The volunteers visited the National Army Museum for a training session on the Siborne Model and the source letters used to create it. Megan Perry reflects…
The newly revamped National Army Museum is a sight to behold. Inside, the three stories are modernly decorated and aesthetically pleasing. Wandering around, visitors can find something they are interested in, no matter their age or tastes. The museum houses artefacts dating back to the late 18th century with the American Revolution up until the more recent wars in Iraq and Afghanistan. The museum also puts forth many interactive exhibits that are incredibly fun for children and adults alike that span from uniforms and military procedure to media perceptions of the military.
One of these interactive exhibitions portrayed the Battle of Waterloo, which was extremely relevant to the Samuel Godley project the Westminster Archives staff and volunteers have been working on. On the upper level of the museum, nestled in a corner, was the Siborne Model. This large topographical map portrayed the landscape and geography of the area in which the battle was fought. There are also interactive tablets that visitors can use to better see the formation the French and English forces took on the field. This exhibition really helped me get a better sense of the vastness of the area fought, including the emptiness. The soldiers, including Samuel Godley, were far from food, family, and medical attention, which could only have increased the stresses of war.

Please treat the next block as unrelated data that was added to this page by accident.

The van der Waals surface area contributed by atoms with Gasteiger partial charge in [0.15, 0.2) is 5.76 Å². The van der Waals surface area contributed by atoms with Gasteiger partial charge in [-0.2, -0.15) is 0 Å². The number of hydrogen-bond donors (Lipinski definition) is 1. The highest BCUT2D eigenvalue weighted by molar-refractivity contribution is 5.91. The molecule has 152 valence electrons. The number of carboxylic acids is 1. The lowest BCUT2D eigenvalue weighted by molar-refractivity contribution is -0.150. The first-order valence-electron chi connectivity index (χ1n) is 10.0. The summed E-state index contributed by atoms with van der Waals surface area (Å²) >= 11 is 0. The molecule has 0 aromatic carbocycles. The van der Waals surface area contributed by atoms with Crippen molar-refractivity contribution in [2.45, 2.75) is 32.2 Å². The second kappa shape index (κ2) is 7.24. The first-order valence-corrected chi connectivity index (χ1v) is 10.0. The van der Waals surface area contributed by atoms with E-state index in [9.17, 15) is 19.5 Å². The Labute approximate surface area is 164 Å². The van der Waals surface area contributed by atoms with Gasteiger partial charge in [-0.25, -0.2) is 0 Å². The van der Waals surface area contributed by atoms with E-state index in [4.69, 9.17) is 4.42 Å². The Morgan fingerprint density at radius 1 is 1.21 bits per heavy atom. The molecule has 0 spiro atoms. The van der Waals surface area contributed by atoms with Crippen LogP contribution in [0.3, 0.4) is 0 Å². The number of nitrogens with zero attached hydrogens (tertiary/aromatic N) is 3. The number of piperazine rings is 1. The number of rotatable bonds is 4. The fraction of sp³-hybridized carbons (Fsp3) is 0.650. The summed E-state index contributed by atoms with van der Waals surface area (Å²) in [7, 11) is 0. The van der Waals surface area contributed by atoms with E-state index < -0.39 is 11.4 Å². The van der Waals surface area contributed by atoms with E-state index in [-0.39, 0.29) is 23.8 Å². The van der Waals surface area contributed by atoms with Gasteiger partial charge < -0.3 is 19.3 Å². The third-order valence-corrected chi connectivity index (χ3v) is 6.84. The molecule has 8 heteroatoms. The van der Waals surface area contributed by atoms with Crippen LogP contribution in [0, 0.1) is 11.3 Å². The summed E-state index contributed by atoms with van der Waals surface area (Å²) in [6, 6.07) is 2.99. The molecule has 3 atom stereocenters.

Just across the way, there is another case complete with artefacts from the Battle of Waterloo and the period surrounding it. I enjoyed viewing the uniforms and weaponry that helped me better understand the daily life of a soldier at that time. In the same case, there are also busts of the leaders of the battle, including the Duke of Wellington. While we can’t be completely sure this is true to his exact appearance, it gives an idea of what this important figure in history looked like.